On Sunday in the sermon, I talked about how we Americans risk being like the 9 lepers who were healed, but didn’t ever think to say thanks (Luke 17:11-19). I suggested that perhaps we need to notice — like a newly arrived, maybe undocumented immigrant — the blessings we regularly receive from our country, simply by our residence here.
And noticing, I believe we’d end up like the Samaritan leper, turning back and offering our gratitude. My suggestion was that in thanksgiving, we undertake some act of healing for our divided nation in these particularly broken times in our body politic. Really, the nation could use some help right now.
What can you do in thanksgiving to effect some healing this week? You don’t need to solve the whole mess, heal every wound or build some bridge over the divide that seems irreparable.
But you could try NOT to fight with your relative over the Thanksgiving dinner whose opinions are anathema to you and who won’t stop talking politics.
Or you could volunteer this Saturday at the Food and Clothing Cupboard. Or later, at 1 pm, when we “green” the sanctuary for Advent.
Maybe it is as simple as working to build a relationship with someone who is on the other side of one of the many divides that separates us.
I affected one bit of healing on Tuesday, when I stood with low wage workers in a fight with American Airlines to get affordable health coverage.
Rich E., our Stewardship Director, followed right after the sermon with a Stewardship Moment. He was also reinforcing the stewardship letter he sent to the whole church last week. (If you did not see yours, let the church office know.)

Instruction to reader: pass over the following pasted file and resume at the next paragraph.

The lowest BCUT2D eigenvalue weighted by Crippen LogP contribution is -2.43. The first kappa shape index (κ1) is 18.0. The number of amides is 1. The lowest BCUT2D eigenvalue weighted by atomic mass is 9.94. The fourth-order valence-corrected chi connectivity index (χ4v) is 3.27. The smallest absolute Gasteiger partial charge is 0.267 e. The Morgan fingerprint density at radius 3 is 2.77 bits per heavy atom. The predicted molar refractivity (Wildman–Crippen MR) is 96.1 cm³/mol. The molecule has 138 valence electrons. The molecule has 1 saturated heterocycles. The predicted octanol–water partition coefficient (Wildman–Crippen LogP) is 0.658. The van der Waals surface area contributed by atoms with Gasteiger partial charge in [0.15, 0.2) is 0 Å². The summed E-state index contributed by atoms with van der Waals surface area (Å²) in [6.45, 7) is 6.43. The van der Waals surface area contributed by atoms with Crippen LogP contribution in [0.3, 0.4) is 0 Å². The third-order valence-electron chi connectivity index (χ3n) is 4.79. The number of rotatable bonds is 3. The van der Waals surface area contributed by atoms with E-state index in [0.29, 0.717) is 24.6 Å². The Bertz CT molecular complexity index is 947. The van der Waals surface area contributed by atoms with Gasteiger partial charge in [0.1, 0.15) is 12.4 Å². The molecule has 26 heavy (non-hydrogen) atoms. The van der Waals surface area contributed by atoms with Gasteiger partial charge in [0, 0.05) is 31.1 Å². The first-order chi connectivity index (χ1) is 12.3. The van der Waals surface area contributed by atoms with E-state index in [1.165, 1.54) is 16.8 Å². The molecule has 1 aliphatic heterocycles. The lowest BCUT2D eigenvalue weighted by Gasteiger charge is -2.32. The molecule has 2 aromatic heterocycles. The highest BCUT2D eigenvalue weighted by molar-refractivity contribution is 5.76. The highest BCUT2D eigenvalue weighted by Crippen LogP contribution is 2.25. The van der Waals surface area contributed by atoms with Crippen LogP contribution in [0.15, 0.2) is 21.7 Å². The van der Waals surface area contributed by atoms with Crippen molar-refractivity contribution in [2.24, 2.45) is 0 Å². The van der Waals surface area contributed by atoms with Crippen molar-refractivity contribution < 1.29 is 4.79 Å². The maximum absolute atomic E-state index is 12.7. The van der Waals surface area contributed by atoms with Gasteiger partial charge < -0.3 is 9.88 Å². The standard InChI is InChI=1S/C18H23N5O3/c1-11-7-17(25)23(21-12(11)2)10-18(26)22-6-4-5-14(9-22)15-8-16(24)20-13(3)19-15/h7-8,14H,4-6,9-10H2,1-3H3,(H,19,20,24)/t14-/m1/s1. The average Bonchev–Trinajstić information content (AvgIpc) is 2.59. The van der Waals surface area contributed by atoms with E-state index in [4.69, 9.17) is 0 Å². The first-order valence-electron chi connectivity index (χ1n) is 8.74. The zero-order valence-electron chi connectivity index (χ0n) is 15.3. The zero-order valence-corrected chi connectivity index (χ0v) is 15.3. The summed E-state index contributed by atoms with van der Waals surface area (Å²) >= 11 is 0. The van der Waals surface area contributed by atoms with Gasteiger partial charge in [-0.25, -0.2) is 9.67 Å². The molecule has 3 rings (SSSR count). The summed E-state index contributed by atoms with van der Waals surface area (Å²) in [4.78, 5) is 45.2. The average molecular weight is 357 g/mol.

Rich paralleled Michael’s take in the sermon. He exhorted us to notice the blessings that Old First brings to our life. Rather than divided and dividing like the nation these days, church is a community that works for inclusion and wholeness. We say the UCC is united and uniting.
And noticing how we feel blessed, Rich asked us to turn back, and in thanksgiving, offer a financial commitment to our ongoing ministry, work and life together.
Or, as he suggested in the letter,we could update our giving “style” — catching up our church transactions to the rest of our financial life these days — setting up recurring check payments with your bank for your regular stewardship giving.
I liked Rich’s suggestion, so I’ve been asking people how they’d name or describe the blessing that Old First is in their life:
“Old First is my spiritual community that makes me think about things I wouldn’t and ask questions I’d never knew I had.”
“Home for someone like me who doesn’t have any other family.”
“Where I want to raise my kids; I want them to see the world like Old First does.”
“It’s what keeps me from feeling crazy these days.”
“Someplace I think about more than come to, but find comforting that it’s out there.”
“Where I do my volunteer work, give back.”
“Church has always been there for me; I mean to be there for it.”
“Where I see my friends.”
“A different world where I see God is with me.”
“The promise I am part of something bigger than myself and all the little problems of my life.”
“A place I feel so loved that I am challenged to love myself and be my best.”
“A shelter, refuge, sanctuary.”
It was a short week: I wish I would have had more time to ask more people and hear more blessings. Maybe we will name the blessings that Old First is to us next week in worship, before we turn in our commitment cards?
Have a blessed Thanksgiving and be a blessing to others…
See you in Advent (on Sunday!),
If you are not going to be in church on Sunday or can’t hold back your thanksgiving for the blessings this church is to you, you can make a 2020 Stewardship Commitment online.